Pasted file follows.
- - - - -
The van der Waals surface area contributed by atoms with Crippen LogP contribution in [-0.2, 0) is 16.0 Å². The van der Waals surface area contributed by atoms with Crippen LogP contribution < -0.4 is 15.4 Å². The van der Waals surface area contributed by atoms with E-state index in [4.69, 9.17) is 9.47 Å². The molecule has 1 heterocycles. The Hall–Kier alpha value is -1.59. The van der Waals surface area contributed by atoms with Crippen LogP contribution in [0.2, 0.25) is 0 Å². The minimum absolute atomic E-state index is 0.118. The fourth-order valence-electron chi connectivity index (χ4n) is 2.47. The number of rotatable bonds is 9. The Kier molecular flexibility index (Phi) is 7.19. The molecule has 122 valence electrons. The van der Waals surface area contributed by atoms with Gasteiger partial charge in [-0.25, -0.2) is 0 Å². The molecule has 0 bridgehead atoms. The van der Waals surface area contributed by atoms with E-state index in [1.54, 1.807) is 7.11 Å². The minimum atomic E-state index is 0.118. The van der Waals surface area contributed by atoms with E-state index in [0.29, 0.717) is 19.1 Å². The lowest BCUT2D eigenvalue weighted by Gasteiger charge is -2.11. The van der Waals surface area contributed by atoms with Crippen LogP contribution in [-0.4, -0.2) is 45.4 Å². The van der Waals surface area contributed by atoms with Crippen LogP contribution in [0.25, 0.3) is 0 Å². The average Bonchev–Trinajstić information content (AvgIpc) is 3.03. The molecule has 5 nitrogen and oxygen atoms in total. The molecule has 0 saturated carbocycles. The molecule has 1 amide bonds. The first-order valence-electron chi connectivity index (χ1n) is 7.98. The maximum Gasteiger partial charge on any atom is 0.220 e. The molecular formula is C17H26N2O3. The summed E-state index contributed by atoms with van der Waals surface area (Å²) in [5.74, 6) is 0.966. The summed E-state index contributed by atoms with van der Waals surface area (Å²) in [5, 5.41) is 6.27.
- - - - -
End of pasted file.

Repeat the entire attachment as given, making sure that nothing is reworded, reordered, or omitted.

The van der Waals surface area contributed by atoms with Crippen LogP contribution in [-0.2, 0) is 16.0 Å². The van der Waals surface area contributed by atoms with Crippen LogP contribution < -0.4 is 15.4 Å². The van der Waals surface area contributed by atoms with E-state index in [4.69, 9.17) is 9.47 Å². The molecule has 1 heterocycles. The Hall–Kier alpha value is -1.59. The van der Waals surface area contributed by atoms with Crippen LogP contribution in [0.2, 0.25) is 0 Å². The minimum absolute atomic E-state index is 0.118. The fourth-order valence-electron chi connectivity index (χ4n) is 2.47. The number of rotatable bonds is 9. The Kier molecular flexibility index (Phi) is 7.19. The molecule has 122 valence electrons. The van der Waals surface area contributed by atoms with Gasteiger partial charge in [-0.25, -0.2) is 0 Å². The molecule has 0 bridgehead atoms. The van der Waals surface area contributed by atoms with E-state index in [1.54, 1.807) is 7.11 Å². The minimum atomic E-state index is 0.118. The van der Waals surface area contributed by atoms with E-state index in [0.29, 0.717) is 19.1 Å². The lowest BCUT2D eigenvalue weighted by Gasteiger charge is -2.11. The van der Waals surface area contributed by atoms with Crippen LogP contribution in [-0.4, -0.2) is 45.4 Å². The van der Waals surface area contributed by atoms with Crippen LogP contribution in [0.25, 0.3) is 0 Å². The average Bonchev–Trinajstić information content (AvgIpc) is 3.03. The molecule has 5 nitrogen and oxygen atoms in total. The molecule has 0 saturated carbocycles. The molecule has 1 amide bonds. The first-order valence-electron chi connectivity index (χ1n) is 7.98. The maximum Gasteiger partial charge on any atom is 0.220 e. The molecular formula is C17H26N2O3. The summed E-state index contributed by atoms with van der Waals surface area (Å²) in [5.74, 6) is 0.966. The summed E-state index contributed by atoms with van der Waals surface area (Å²) in [5, 5.41) is 6.27.